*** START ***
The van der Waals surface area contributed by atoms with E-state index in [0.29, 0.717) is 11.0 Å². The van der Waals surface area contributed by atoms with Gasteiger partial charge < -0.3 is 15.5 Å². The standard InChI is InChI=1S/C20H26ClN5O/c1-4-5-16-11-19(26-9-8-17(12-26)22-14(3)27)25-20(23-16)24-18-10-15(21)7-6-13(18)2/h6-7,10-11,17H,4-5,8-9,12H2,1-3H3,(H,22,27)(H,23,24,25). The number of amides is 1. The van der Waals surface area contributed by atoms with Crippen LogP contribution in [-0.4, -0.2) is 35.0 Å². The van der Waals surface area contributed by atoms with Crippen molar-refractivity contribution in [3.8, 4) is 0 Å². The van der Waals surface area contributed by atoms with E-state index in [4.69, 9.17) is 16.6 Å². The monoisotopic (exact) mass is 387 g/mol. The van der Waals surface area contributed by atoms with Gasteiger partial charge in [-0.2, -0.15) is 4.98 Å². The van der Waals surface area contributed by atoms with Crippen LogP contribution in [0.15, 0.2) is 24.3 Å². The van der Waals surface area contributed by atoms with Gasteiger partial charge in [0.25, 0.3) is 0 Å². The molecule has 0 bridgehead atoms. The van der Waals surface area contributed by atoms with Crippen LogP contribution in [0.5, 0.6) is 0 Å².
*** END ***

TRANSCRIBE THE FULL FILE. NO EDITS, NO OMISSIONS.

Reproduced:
The van der Waals surface area contributed by atoms with E-state index in [0.29, 0.717) is 11.0 Å². The van der Waals surface area contributed by atoms with Gasteiger partial charge < -0.3 is 15.5 Å². The standard InChI is InChI=1S/C20H26ClN5O/c1-4-5-16-11-19(26-9-8-17(12-26)22-14(3)27)25-20(23-16)24-18-10-15(21)7-6-13(18)2/h6-7,10-11,17H,4-5,8-9,12H2,1-3H3,(H,22,27)(H,23,24,25). The number of amides is 1. The van der Waals surface area contributed by atoms with Crippen LogP contribution in [-0.4, -0.2) is 35.0 Å². The van der Waals surface area contributed by atoms with Crippen molar-refractivity contribution in [3.8, 4) is 0 Å². The van der Waals surface area contributed by atoms with E-state index in [4.69, 9.17) is 16.6 Å². The monoisotopic (exact) mass is 387 g/mol. The van der Waals surface area contributed by atoms with Gasteiger partial charge in [-0.2, -0.15) is 4.98 Å². The van der Waals surface area contributed by atoms with Crippen LogP contribution in [0.15, 0.2) is 24.3 Å². The van der Waals surface area contributed by atoms with Gasteiger partial charge in [0.25, 0.3) is 0 Å². The molecule has 0 bridgehead atoms. The van der Waals surface area contributed by atoms with Crippen LogP contribution in [0.5, 0.6) is 0 Å².